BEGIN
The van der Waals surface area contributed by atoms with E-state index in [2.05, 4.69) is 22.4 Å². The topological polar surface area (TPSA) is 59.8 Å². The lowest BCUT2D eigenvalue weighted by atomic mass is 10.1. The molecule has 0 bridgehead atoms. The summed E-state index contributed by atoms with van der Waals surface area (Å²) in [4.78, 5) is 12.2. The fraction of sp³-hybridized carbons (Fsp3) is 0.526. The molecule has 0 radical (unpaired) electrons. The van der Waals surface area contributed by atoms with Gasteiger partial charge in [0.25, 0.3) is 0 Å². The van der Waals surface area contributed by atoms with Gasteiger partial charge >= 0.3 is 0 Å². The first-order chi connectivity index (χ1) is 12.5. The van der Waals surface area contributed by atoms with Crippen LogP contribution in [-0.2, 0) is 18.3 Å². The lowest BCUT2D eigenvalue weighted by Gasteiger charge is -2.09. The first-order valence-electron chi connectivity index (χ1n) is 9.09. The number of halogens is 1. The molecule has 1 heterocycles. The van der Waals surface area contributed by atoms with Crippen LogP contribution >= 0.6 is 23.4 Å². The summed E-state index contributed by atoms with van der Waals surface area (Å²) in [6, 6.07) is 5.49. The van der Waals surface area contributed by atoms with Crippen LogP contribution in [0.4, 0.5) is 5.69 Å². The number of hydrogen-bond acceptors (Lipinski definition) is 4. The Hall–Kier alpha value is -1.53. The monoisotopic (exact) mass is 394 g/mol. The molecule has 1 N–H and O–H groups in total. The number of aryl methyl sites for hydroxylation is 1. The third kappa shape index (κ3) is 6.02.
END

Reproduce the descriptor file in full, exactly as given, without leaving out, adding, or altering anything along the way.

The van der Waals surface area contributed by atoms with E-state index in [2.05, 4.69) is 22.4 Å². The topological polar surface area (TPSA) is 59.8 Å². The lowest BCUT2D eigenvalue weighted by atomic mass is 10.1. The molecule has 0 bridgehead atoms. The summed E-state index contributed by atoms with van der Waals surface area (Å²) in [4.78, 5) is 12.2. The fraction of sp³-hybridized carbons (Fsp3) is 0.526. The molecule has 0 radical (unpaired) electrons. The van der Waals surface area contributed by atoms with Gasteiger partial charge in [0.25, 0.3) is 0 Å². The van der Waals surface area contributed by atoms with Gasteiger partial charge >= 0.3 is 0 Å². The first-order chi connectivity index (χ1) is 12.5. The van der Waals surface area contributed by atoms with Crippen LogP contribution in [-0.2, 0) is 18.3 Å². The lowest BCUT2D eigenvalue weighted by Gasteiger charge is -2.09. The first-order valence-electron chi connectivity index (χ1n) is 9.09. The number of halogens is 1. The molecule has 1 heterocycles. The van der Waals surface area contributed by atoms with Crippen LogP contribution >= 0.6 is 23.4 Å². The summed E-state index contributed by atoms with van der Waals surface area (Å²) in [6, 6.07) is 5.49. The van der Waals surface area contributed by atoms with Crippen LogP contribution in [0.4, 0.5) is 5.69 Å². The number of hydrogen-bond acceptors (Lipinski definition) is 4. The Hall–Kier alpha value is -1.53. The monoisotopic (exact) mass is 394 g/mol. The molecule has 1 N–H and O–H groups in total. The number of aryl methyl sites for hydroxylation is 1. The third kappa shape index (κ3) is 6.02.